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On the Side: What to Bring to a Holiday Supper

A side dish, FYI, does not mean pita bread and hummus, no matter how much parsley you sprinkle on top.
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How many years has this happened to you?

You get invited for a holiday supper and surprise!

You are asked to bring a side dish.

Oy vey!

Sure, you could try the ol... lemme bring the wine trick, but one can only do this for two years in a row max. After that, you're kinda labeled as the lame wine loser chick.

No dears, there comes a time when you have to bite the bullet or the -- um -- potato and cook a side dish for that damn potluck supper!

A side dish, FYI, does not mean pita bread and hummus, no matter how much parsley you sprinkle on top.

What follows are some super side dishes that will have your hosts applauding. Maybe then you can try the lame wine trick next year.


Roasted squash with oven dried tomatoes

Oven dried tomatoes are just god's answer to fabulousness.

I love to use cherry tomatoes.

Buy a few pints of cherry tomatoes, cut in half and toss with olive oil, salt, pepper, minced garlic, some chopped thyme and a handful of brown sugar. Then lay them onto a baking sheet and roast at 250 until the tomatoes are wrinkly like your toes in the tub. For this particular recipe I want to keep the tomatoes a little plump so we're just gonna roast them for about an hour and a half, but when I make the real deal oven-dried tomatoes, those suckers can sit in there for four hours easy.

Meanwhile cut up some winter squash, like acorn or butternut -- it's great -- into relatively bite-size pieces. The butternut squash you have to peel which is a bummer for sure. The acorn squash peel is edible and lovely. Other veggies that are great too are cauliflower, carrots, zucchini and broccoli. Toss your veggies in olive oil, salt and fresh ground pepper and roast until they have a nice char and are soft to the bite but still firm, like me!

When ready to serve, toss in your tomatoes, adjust seasoning and you're done! This is great hot or room temp. I like to garnish with some fresh herbs but you don't have to. This is super pretty as is.

** Optional but fantastic is to brush a little maple syrup on your squash when roasting. Dang that's good!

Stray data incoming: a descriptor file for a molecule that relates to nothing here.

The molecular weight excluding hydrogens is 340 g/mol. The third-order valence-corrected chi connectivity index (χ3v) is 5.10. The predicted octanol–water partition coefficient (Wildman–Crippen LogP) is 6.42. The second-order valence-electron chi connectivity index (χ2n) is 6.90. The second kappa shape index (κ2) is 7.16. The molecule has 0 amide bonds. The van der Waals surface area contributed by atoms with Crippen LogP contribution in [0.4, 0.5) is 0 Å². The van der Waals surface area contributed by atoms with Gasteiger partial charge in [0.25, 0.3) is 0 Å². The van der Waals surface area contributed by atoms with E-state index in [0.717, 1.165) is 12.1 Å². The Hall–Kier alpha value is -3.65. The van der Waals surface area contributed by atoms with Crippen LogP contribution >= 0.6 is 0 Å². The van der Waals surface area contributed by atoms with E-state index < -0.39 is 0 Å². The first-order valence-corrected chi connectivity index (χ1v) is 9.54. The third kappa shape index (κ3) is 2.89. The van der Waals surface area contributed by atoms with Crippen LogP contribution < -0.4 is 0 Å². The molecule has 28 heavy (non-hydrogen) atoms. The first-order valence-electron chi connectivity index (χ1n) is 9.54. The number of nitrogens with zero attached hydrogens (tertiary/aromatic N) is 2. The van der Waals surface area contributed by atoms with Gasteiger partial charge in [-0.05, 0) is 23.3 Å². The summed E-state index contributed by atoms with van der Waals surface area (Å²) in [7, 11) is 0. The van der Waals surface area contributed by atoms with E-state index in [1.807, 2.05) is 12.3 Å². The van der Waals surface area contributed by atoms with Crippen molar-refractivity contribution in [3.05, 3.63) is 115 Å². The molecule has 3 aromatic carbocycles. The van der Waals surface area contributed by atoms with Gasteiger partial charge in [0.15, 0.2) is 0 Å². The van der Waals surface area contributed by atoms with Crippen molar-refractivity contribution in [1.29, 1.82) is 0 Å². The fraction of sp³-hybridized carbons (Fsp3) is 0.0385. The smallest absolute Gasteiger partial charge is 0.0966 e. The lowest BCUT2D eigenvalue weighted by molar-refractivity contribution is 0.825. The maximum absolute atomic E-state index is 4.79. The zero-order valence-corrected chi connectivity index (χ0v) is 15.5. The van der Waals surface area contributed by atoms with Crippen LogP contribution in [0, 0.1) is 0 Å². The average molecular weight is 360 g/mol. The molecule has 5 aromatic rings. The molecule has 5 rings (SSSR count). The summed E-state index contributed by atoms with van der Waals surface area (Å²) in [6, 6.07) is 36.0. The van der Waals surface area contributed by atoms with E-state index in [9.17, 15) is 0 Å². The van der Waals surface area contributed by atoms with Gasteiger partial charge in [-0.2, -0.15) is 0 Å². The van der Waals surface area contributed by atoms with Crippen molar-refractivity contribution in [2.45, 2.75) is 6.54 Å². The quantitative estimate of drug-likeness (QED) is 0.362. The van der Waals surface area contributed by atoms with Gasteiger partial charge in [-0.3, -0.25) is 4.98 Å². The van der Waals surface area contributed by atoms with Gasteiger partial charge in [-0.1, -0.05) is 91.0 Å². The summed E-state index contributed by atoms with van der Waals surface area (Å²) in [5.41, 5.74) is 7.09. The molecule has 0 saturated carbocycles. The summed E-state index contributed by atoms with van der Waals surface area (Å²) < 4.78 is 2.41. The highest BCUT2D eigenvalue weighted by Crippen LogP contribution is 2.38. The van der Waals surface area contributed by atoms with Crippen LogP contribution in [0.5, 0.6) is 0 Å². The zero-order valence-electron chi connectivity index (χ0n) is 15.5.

Killer Kale Salad

Folks go nuts every time I make this salad. It's like they just can't get enough of it.

The first time I served it was for a wedding I catered years ago. I added it to a buffet that included barbecued brisket and three-cheese-mac-and-cheese as the "healthy option".

I assumed folks would devour the brisket and mac, but the dish they came back for seconds and thirds for was the kale! Wow!

It was like a kale orgy!

The most annoying thing about this dish is prepping the kale. You have to cut off the hard white parts and just keep the green stuff. Then roll a bunch of green kale into a cylinder and slice across so you get nice thin julienne strips. When you are done wash and dry. You can do this a day ahead.

For your dressing, for say two heads of kale; mix 1 shot of champagne vinegar with a good plop of honey, a good plop of Dijon mustard and a shot and a half of olive oil. Season with salt and ground white pepper.

My fave is to add toasted pine nuts and currants to this. But mainly it's the sweet and crunchy that's best. Raisins and toasted pecans are fine. Sundried cranberries and toasted almonds are great. Whatever floats your boat.

I like to dress my kale an hour before serving and really rub in the dressing nicely, so the kale has time to break down and get soft.

Some folks dress their kale five minutes before serving but I am not a fan of the super raw kale salad thing. Life is too tough. I don't want my kale to be.

Sweeties, if you bring these dishes to a holiday supper, you can get away with anything. Even singing drunken show tunes. I know I've tried it and I sing like a chicken on acid.